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Willie Weir : February 7th, 2013

Sounds from the Road #17-20

Since 1994 I’ve had the pleasure of contributing to KUOW’s Weekday while on the road via commentaries and interviews. For our latest trip, I sent in 24 sound clips that aired on the shows “sound of the day” segment. Here are clips 17-20.

Roadside Music Medley
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What kind of music do people listen to in Myanmar? Coming down from the mountains, on our way back to Mandalay, I recorded some of the music we heard playing from radios, stereos, and TVs (a lot of music comes in the form of music DVD’s). Here is a short compilation of what we heard.


Koshan Road Bar Entertainment
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OK. Not the easiest song to perform when English is your second language. But this guy gave it his all. Billy Joel. Eagles. Paul Simon. Sting. They would all follow as he played for the backpacker crowd (or is that “flashbacker”) at a bar on Khao San Road in Bangkok.


Blind Musician Plays at the Night Market, Ubon, Thailand
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The night market in Ubon Ratchathani, Thailand was buzzing with activity on Saturday night. Dozens of food stalls offering up everything from fruit drinks to sweets to curries, noodle soup, green papaya salad, and barbecue, were packed into a vacant lot near the city park. Above the din of the people and a loud broadcast advertising campaign from a local business, I heard a single voice. A blind man, singing a folk tune, as he accompanied himself on a three stringed instrument a little bigger than a ukulele, was wandering through the dining area with a tip cup attached to his instrument. It was obvious from the crowd’s reaction that he was a local favorite. Later in the clip, you’ll hear the sound of a plastic chair being scooted, as one of the diners, alerted that the musician might trip over it, came darting across to take it out of harm’s way.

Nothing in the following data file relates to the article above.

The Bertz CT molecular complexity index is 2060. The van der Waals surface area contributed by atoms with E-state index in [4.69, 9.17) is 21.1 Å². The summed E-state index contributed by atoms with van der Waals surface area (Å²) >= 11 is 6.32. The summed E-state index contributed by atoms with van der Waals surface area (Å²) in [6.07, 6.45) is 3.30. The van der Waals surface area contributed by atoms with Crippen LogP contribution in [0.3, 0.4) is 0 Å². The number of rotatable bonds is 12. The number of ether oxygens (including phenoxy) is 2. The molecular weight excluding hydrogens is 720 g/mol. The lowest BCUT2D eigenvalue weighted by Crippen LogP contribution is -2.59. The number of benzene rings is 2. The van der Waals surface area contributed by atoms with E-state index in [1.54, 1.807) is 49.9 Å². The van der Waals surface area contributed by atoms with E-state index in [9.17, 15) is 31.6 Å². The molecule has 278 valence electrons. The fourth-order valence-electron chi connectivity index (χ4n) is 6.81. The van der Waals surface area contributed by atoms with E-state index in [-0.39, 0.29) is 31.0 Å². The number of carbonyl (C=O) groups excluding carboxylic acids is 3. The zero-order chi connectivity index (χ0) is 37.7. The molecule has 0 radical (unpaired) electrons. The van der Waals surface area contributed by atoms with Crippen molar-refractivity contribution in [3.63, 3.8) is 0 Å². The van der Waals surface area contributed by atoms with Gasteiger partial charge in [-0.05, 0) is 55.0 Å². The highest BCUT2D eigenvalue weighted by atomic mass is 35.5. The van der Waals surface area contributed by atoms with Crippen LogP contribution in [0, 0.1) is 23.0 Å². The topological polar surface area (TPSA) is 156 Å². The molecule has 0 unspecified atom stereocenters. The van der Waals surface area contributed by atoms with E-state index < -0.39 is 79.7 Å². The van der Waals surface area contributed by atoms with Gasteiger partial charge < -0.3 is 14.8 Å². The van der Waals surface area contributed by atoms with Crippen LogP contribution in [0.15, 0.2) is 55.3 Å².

Amazing Multimodal Bike Commute
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This is the sound of the coolest school bike commute ever. Kat and I were cycling along the west bank of the Mekong River, south of Champasak, Laos. The road became a path, then ended. There was a tributary to the Mekong with no bridge. There was, however, a small boat, used as a ferry, to get across. Kat and I (and our bikes) shared a ride with a guy on a scooter. A woman pulled us across, as the boat was tethered with a cable that ran across the span.

We wondered just how many people you could get on to this little boat? We had our answer minutes later, as school got out and a flow of kids with their bikes arrived at our side of the river. The answer is 18 school kids and their bikes. The crossing itself took 90 seconds, with the landing and deboarding process taking up a full five minutes. From a distance, the kids with their bikes looked like ants exiting a big leaf and working their way up the hill.

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